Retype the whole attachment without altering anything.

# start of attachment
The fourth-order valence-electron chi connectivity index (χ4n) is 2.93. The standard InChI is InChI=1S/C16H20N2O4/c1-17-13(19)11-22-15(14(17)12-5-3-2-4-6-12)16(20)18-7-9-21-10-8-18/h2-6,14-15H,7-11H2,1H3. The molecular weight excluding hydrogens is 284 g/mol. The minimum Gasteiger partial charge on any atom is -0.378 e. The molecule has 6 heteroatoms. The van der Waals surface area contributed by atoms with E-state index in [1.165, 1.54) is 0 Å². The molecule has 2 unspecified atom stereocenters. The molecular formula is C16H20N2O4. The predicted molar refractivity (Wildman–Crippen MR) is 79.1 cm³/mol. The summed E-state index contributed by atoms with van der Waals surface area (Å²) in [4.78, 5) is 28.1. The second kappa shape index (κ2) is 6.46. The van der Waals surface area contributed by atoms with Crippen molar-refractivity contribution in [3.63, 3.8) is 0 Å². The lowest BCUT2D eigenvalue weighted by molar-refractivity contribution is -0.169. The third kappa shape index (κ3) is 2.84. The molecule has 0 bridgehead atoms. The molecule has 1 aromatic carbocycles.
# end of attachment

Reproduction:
The fourth-order valence-electron chi connectivity index (χ4n) is 2.93. The standard InChI is InChI=1S/C16H20N2O4/c1-17-13(19)11-22-15(14(17)12-5-3-2-4-6-12)16(20)18-7-9-21-10-8-18/h2-6,14-15H,7-11H2,1H3. The molecular weight excluding hydrogens is 284 g/mol. The minimum Gasteiger partial charge on any atom is -0.378 e. The molecule has 6 heteroatoms. The van der Waals surface area contributed by atoms with E-state index in [1.165, 1.54) is 0 Å². The molecule has 2 unspecified atom stereocenters. The molecular formula is C16H20N2O4. The predicted molar refractivity (Wildman–Crippen MR) is 79.1 cm³/mol. The summed E-state index contributed by atoms with van der Waals surface area (Å²) in [4.78, 5) is 28.1. The second kappa shape index (κ2) is 6.46. The van der Waals surface area contributed by atoms with Crippen molar-refractivity contribution in [3.63, 3.8) is 0 Å². The lowest BCUT2D eigenvalue weighted by molar-refractivity contribution is -0.169. The third kappa shape index (κ3) is 2.84. The molecule has 0 bridgehead atoms. The molecule has 1 aromatic carbocycles.